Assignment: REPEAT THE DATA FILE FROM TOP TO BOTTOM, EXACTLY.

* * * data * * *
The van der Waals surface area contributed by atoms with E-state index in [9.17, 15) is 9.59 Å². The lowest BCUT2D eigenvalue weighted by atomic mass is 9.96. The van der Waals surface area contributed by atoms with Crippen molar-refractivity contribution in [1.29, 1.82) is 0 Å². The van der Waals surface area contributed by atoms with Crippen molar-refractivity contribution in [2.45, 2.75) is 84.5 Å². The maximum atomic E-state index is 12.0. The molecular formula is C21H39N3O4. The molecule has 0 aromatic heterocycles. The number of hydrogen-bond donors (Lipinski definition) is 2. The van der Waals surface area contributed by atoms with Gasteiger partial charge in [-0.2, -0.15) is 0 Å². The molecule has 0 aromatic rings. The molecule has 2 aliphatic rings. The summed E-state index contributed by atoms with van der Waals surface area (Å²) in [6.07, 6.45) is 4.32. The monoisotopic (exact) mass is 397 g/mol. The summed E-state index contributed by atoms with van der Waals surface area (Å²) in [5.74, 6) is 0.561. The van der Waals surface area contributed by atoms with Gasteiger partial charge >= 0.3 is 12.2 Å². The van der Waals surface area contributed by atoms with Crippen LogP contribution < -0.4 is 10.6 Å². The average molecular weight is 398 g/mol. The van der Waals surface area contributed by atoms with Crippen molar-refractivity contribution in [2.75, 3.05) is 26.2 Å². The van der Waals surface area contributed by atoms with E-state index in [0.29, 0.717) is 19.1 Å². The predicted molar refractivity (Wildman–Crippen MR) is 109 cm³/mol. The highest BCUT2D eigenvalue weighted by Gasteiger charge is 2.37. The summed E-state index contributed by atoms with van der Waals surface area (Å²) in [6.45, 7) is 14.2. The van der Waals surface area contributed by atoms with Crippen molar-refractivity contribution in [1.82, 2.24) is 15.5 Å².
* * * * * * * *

The van der Waals surface area contributed by atoms with E-state index in [9.17, 15) is 9.59 Å². The lowest BCUT2D eigenvalue weighted by atomic mass is 9.96. The van der Waals surface area contributed by atoms with Crippen molar-refractivity contribution in [1.29, 1.82) is 0 Å². The van der Waals surface area contributed by atoms with Crippen molar-refractivity contribution in [2.45, 2.75) is 84.5 Å². The maximum atomic E-state index is 12.0. The molecular formula is C21H39N3O4. The molecule has 0 aromatic heterocycles. The number of hydrogen-bond donors (Lipinski definition) is 2. The van der Waals surface area contributed by atoms with Gasteiger partial charge in [-0.2, -0.15) is 0 Å². The molecule has 0 aromatic rings. The molecule has 2 aliphatic rings. The summed E-state index contributed by atoms with van der Waals surface area (Å²) in [6.07, 6.45) is 4.32. The monoisotopic (exact) mass is 397 g/mol. The summed E-state index contributed by atoms with van der Waals surface area (Å²) in [5.74, 6) is 0.561. The van der Waals surface area contributed by atoms with Gasteiger partial charge >= 0.3 is 12.2 Å². The van der Waals surface area contributed by atoms with Crippen LogP contribution < -0.4 is 10.6 Å². The average molecular weight is 398 g/mol. The van der Waals surface area contributed by atoms with Crippen molar-refractivity contribution in [2.75, 3.05) is 26.2 Å². The van der Waals surface area contributed by atoms with E-state index in [0.29, 0.717) is 19.1 Å². The predicted molar refractivity (Wildman–Crippen MR) is 109 cm³/mol. The highest BCUT2D eigenvalue weighted by Gasteiger charge is 2.37. The summed E-state index contributed by atoms with van der Waals surface area (Å²) in [6.45, 7) is 14.2. The van der Waals surface area contributed by atoms with Crippen molar-refractivity contribution in [1.82, 2.24) is 15.5 Å².